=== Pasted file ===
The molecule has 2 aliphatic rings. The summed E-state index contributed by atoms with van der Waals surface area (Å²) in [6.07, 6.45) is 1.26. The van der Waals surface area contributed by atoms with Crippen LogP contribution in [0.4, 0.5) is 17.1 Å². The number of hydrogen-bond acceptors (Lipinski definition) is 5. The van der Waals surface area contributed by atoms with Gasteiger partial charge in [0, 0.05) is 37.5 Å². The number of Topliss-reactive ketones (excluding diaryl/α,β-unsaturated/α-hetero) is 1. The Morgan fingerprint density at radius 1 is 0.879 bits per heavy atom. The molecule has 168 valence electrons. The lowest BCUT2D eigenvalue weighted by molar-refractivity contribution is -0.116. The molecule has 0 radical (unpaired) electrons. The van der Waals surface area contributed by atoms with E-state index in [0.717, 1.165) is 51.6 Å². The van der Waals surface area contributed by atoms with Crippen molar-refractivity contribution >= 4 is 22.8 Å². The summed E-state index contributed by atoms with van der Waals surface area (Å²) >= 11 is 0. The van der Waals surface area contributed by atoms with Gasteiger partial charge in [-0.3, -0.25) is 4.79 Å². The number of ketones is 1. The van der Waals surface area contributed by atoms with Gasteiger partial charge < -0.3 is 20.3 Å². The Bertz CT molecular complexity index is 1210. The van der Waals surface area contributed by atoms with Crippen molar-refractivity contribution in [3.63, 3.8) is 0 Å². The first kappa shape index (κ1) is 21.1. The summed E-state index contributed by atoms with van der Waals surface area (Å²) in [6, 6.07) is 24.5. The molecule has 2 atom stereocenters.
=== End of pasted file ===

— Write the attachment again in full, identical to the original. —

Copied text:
The molecule has 2 aliphatic rings. The summed E-state index contributed by atoms with van der Waals surface area (Å²) in [6.07, 6.45) is 1.26. The van der Waals surface area contributed by atoms with Crippen LogP contribution in [0.4, 0.5) is 17.1 Å². The number of hydrogen-bond acceptors (Lipinski definition) is 5. The van der Waals surface area contributed by atoms with Gasteiger partial charge in [0, 0.05) is 37.5 Å². The number of Topliss-reactive ketones (excluding diaryl/α,β-unsaturated/α-hetero) is 1. The Morgan fingerprint density at radius 1 is 0.879 bits per heavy atom. The molecule has 168 valence electrons. The lowest BCUT2D eigenvalue weighted by molar-refractivity contribution is -0.116. The molecule has 0 radical (unpaired) electrons. The van der Waals surface area contributed by atoms with E-state index in [0.717, 1.165) is 51.6 Å². The van der Waals surface area contributed by atoms with Crippen molar-refractivity contribution >= 4 is 22.8 Å². The summed E-state index contributed by atoms with van der Waals surface area (Å²) >= 11 is 0. The van der Waals surface area contributed by atoms with Gasteiger partial charge in [-0.3, -0.25) is 4.79 Å². The number of ketones is 1. The van der Waals surface area contributed by atoms with Gasteiger partial charge < -0.3 is 20.3 Å². The Bertz CT molecular complexity index is 1210. The van der Waals surface area contributed by atoms with Crippen molar-refractivity contribution in [3.63, 3.8) is 0 Å². The first kappa shape index (κ1) is 21.1. The summed E-state index contributed by atoms with van der Waals surface area (Å²) in [6, 6.07) is 24.5. The molecule has 2 atom stereocenters.